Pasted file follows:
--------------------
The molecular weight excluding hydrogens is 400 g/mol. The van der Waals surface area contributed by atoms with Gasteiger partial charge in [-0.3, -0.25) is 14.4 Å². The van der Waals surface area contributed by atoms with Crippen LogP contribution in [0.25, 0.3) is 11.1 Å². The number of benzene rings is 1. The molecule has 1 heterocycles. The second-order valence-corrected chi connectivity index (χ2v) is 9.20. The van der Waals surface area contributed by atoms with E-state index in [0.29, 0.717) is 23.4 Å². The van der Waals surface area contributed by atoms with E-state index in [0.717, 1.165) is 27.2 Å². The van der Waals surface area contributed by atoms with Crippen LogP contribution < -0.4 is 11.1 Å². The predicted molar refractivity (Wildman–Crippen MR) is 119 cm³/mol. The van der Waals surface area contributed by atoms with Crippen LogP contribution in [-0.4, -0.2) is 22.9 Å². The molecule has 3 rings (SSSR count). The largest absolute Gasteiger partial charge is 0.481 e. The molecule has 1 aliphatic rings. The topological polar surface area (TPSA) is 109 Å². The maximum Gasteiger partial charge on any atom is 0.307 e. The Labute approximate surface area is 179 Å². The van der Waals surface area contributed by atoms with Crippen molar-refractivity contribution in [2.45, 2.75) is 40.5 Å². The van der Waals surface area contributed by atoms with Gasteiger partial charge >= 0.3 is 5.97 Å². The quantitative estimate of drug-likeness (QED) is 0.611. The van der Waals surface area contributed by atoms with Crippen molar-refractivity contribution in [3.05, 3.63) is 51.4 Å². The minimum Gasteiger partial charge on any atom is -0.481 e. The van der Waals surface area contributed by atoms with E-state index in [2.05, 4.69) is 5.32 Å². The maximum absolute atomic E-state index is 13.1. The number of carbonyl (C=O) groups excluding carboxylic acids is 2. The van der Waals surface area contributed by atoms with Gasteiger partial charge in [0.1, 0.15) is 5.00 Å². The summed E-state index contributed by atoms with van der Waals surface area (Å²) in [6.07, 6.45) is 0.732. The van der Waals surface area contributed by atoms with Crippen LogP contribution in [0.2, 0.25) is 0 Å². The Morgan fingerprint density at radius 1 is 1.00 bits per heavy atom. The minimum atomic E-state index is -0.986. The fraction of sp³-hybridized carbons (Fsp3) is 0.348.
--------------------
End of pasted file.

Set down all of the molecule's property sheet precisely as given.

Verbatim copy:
The molecular weight excluding hydrogens is 400 g/mol. The van der Waals surface area contributed by atoms with Gasteiger partial charge in [-0.3, -0.25) is 14.4 Å². The van der Waals surface area contributed by atoms with Crippen LogP contribution in [0.25, 0.3) is 11.1 Å². The number of benzene rings is 1. The molecule has 1 heterocycles. The second-order valence-corrected chi connectivity index (χ2v) is 9.20. The van der Waals surface area contributed by atoms with E-state index in [0.29, 0.717) is 23.4 Å². The van der Waals surface area contributed by atoms with E-state index in [0.717, 1.165) is 27.2 Å². The van der Waals surface area contributed by atoms with Crippen LogP contribution < -0.4 is 11.1 Å². The predicted molar refractivity (Wildman–Crippen MR) is 119 cm³/mol. The van der Waals surface area contributed by atoms with Crippen LogP contribution in [-0.4, -0.2) is 22.9 Å². The molecule has 3 rings (SSSR count). The largest absolute Gasteiger partial charge is 0.481 e. The molecule has 1 aliphatic rings. The topological polar surface area (TPSA) is 109 Å². The maximum Gasteiger partial charge on any atom is 0.307 e. The Labute approximate surface area is 179 Å². The van der Waals surface area contributed by atoms with Crippen molar-refractivity contribution in [2.45, 2.75) is 40.5 Å². The van der Waals surface area contributed by atoms with Gasteiger partial charge >= 0.3 is 5.97 Å². The quantitative estimate of drug-likeness (QED) is 0.611. The van der Waals surface area contributed by atoms with Crippen molar-refractivity contribution in [3.05, 3.63) is 51.4 Å². The minimum Gasteiger partial charge on any atom is -0.481 e. The van der Waals surface area contributed by atoms with E-state index in [2.05, 4.69) is 5.32 Å². The maximum absolute atomic E-state index is 13.1. The number of carbonyl (C=O) groups excluding carboxylic acids is 2. The van der Waals surface area contributed by atoms with Gasteiger partial charge in [0.1, 0.15) is 5.00 Å². The summed E-state index contributed by atoms with van der Waals surface area (Å²) in [6.07, 6.45) is 0.732. The van der Waals surface area contributed by atoms with Crippen LogP contribution in [0.2, 0.25) is 0 Å². The Morgan fingerprint density at radius 1 is 1.00 bits per heavy atom. The minimum atomic E-state index is -0.986. The fraction of sp³-hybridized carbons (Fsp3) is 0.348.